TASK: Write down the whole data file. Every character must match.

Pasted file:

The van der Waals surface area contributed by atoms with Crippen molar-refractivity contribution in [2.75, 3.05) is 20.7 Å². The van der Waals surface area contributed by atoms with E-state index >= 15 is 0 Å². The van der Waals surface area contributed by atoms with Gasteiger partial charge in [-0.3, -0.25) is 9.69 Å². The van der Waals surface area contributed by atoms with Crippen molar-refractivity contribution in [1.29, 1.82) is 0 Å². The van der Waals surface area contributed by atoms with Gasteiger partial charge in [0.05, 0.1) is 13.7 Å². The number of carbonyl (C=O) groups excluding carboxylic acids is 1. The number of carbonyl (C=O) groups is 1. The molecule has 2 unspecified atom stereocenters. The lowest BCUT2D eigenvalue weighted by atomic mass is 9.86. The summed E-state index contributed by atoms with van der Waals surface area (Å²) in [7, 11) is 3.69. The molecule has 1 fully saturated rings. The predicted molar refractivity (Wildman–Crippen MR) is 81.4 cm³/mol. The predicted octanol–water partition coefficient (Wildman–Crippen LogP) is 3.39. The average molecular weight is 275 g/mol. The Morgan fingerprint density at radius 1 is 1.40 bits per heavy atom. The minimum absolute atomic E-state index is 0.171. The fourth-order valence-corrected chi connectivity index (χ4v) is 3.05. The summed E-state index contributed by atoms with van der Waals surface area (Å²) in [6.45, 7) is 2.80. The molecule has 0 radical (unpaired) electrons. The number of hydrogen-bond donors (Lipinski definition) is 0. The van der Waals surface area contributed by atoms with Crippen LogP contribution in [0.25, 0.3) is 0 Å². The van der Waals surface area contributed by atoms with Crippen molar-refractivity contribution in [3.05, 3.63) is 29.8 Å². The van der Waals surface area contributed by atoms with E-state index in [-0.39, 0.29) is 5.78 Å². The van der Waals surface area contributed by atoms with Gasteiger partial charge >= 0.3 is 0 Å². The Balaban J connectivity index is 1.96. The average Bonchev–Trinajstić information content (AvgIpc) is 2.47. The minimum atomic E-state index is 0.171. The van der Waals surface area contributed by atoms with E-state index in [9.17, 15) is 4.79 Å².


The van der Waals surface area contributed by atoms with Crippen molar-refractivity contribution in [2.75, 3.05) is 20.7 Å². The van der Waals surface area contributed by atoms with E-state index >= 15 is 0 Å². The van der Waals surface area contributed by atoms with Gasteiger partial charge in [-0.3, -0.25) is 9.69 Å². The van der Waals surface area contributed by atoms with Crippen molar-refractivity contribution in [1.29, 1.82) is 0 Å². The van der Waals surface area contributed by atoms with Gasteiger partial charge in [0.05, 0.1) is 13.7 Å². The number of carbonyl (C=O) groups excluding carboxylic acids is 1. The number of carbonyl (C=O) groups is 1. The molecule has 2 unspecified atom stereocenters. The lowest BCUT2D eigenvalue weighted by atomic mass is 9.86. The summed E-state index contributed by atoms with van der Waals surface area (Å²) in [7, 11) is 3.69. The molecule has 1 fully saturated rings. The predicted molar refractivity (Wildman–Crippen MR) is 81.4 cm³/mol. The predicted octanol–water partition coefficient (Wildman–Crippen LogP) is 3.39. The average molecular weight is 275 g/mol. The Morgan fingerprint density at radius 1 is 1.40 bits per heavy atom. The minimum absolute atomic E-state index is 0.171. The fourth-order valence-corrected chi connectivity index (χ4v) is 3.05. The summed E-state index contributed by atoms with van der Waals surface area (Å²) in [6.45, 7) is 2.80. The molecule has 0 radical (unpaired) electrons. The number of hydrogen-bond donors (Lipinski definition) is 0. The van der Waals surface area contributed by atoms with Crippen LogP contribution in [0.25, 0.3) is 0 Å². The van der Waals surface area contributed by atoms with Crippen molar-refractivity contribution in [3.05, 3.63) is 29.8 Å². The van der Waals surface area contributed by atoms with E-state index in [-0.39, 0.29) is 5.78 Å². The van der Waals surface area contributed by atoms with Gasteiger partial charge >= 0.3 is 0 Å². The Balaban J connectivity index is 1.96. The average Bonchev–Trinajstić information content (AvgIpc) is 2.47. The minimum atomic E-state index is 0.171. The van der Waals surface area contributed by atoms with E-state index in [9.17, 15) is 4.79 Å².